Sunday, December 4, 2011

A Fallen Legend - Dimebag Darrell

Legends are merely what we make of them, yet at times those legends become so inflated that we lose the basic reality of the legend.  While its true that legends endure and continue to retain that inflated state, it is also true that with said state, piety takes hold.  Music has an indelible quality to raise the simple musician to the pious state of "Rock God" and as with every legend there are always those that truly are legends.

"Rock Gods" are often labeled as such when they achieve some form of success, whether it be the prototypical frontman like Jim Morrison, or the infamous drummer Keith Moon legends stay the course.  Surely either man will remain legends but all too often other "legends" come in at sunrise and leave at sunset.  Often this type of legend is remembered for nefarious behavior and not because of their skills as the artist that they are.

While traffic accidents, overdoses, hotel room devastation and hundreds of groupies make the "legend of the legend", many fall through the cracks using their talent as an artist, a true unassuming artist are what real legends are made of.  Who would assume that a person, a brilliant person the likes of Quincy Jones is a legend for any other reason than his skill?  In the world that is music more specifically rock music, legends are beyond gifted artists, they are usually unassuming types and and they typically don't realize they are indeed brilliant.

While the names of guitarists / legends like Jimi Hendrix, Randy Rhodes, Eddie Van Halen and Zakk Wylde invoke the most powerful responses to their fans.  Its impossible to think of any of these gentlemen are anything other than brilliant but another name must be added to that list:  "Dimebag" Darrell Abbott.

I have seen footage of Jimi Hendrix (I also listened to some LP's my parents had secretly as my Mom didn't like Hendrix because of his use of drugs), I have listened to Randy Rhodes over and over so many times that the cassettes I listened to wore out with remarkable speed.  I was blessed in my late teens to see Eddie Van Halen in concert (Monsters of Rock with Van "Hagar" as the headliner) and much like Randy Rhodes I wore out the cassettes I had with Zakk Wylde making his guitar scream while playing with another legend, Ozzy Osbourne.  Dimebag was different than each of them in my little music world.

I saw Dimebag perform in Dubuque, IA at the Five Flags Center on the "Cowboys From Hell" tour while he was performing with the legendary "Pantera".  I had the cassette "Cowboys From Hell" (yes I was too cheap to buy a CD player) and I had what seemed like the "inside scoop" on what was about to happen when they took the stage and I can't express in any way what I saw that night.  Actually that's not true, I saw a complete wildman fronting the band (Phil Anselmo) and this fiend beating the living crap out of my eardrums with his guitar (Dimebag).  Often in the world of what is "thrash metal", the listener is exposed to an assault of the eardrums with loud, brash noise but not when Dime played.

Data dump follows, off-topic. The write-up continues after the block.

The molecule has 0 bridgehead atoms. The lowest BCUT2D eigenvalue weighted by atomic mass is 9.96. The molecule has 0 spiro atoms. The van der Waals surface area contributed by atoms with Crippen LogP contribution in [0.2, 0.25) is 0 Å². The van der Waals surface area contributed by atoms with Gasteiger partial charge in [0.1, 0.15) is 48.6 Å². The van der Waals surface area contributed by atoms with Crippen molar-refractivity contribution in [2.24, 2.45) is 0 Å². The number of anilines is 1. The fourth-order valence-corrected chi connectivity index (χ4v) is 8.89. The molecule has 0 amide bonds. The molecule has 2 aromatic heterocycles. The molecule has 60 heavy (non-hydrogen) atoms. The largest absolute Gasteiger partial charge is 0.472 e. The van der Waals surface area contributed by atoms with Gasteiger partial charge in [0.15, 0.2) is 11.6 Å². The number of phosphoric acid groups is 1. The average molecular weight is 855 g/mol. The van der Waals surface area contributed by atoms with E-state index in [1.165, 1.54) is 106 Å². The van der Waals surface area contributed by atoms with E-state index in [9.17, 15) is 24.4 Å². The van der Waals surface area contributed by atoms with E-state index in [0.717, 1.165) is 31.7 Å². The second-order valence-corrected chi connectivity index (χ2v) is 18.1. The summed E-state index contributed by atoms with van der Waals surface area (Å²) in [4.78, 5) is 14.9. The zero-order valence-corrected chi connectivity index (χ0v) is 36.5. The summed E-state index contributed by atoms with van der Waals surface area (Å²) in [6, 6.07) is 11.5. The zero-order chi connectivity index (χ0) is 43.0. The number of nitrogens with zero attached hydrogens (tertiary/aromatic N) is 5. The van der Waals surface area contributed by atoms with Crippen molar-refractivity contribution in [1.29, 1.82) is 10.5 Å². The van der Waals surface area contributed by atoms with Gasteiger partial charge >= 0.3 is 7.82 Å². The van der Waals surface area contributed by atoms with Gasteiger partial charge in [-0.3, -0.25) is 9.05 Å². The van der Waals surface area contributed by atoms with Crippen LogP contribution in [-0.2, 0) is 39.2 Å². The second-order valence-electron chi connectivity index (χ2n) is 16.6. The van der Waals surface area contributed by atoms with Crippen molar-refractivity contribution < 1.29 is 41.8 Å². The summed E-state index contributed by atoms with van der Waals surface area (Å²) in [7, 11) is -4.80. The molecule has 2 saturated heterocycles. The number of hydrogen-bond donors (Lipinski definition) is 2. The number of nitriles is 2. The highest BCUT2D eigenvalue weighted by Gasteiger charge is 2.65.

Dimebag had this incredible ability to be just as loud and brash as any of his contemporaries but unlike them, Dime made the most incredible, melodic music anyone has ever heard.  I saw Pantera once, only once but I continued to buy their cassettes (still cheap was I) and I listened to them to the point that the cassettes were just long brown strands of tape fluttering in the wind.  One day a friend of mine had a piece of music he wanted me to listen to, he promised I would be impressed.  As the song "Fractured Mirror" (an Ace Frehley classic) began to play I was amazed.

"Fractured Mirror" is one of the most incredible pieces of music in modern "metal" but what Dime and his brother Vinne Paul (drums) did in recording the song was mind blowing.  Dime had this affinity to make the most complex song sound effortless while performing at a level many guitarists couldn't.  In learning that Dime had formed a new band with Vinnie Paul called "Damageplan" I got excited and when I saw the CD (yes I said CD), I scooped it up and bought it.  "Damageplan" was this confluence of music, lyrics, vocals and guitar that blew me away, I felt like a kid on Christmas ripping open my gifts expecting a GI Joe (with the Kung Fu grip) and actually getting it.

On the 8th of December, 2004 Dime and Vinnie were playing a live show in Columbus, OH when Nathan Gale shot and killed Dime on stage.  Sadly Gale killed three people (including Dime) and wounded seven others before he was shot and killed by a police officer.  Music not just "thrash metal" lost one of the most important, beloved and talented musicians that graced us with his humble brilliance.  Before Dime was taken from us all he was already a legend, he was special and like Randy Rhodes, Jimi Hendrix, Jim Morrison and oh so many more music "legends" he was taken too soon.

Dimebag Darrell Abbott has left an indelible mark on music, and with his passing we lost an artist that will be often imitated but never duplicated.  The history of music should reflect that Dime was a legend because of what he did and how well he did it, and with that Dime will be remembered for those achievements and not a just another lost musician.

Rest in Peace Dime. 

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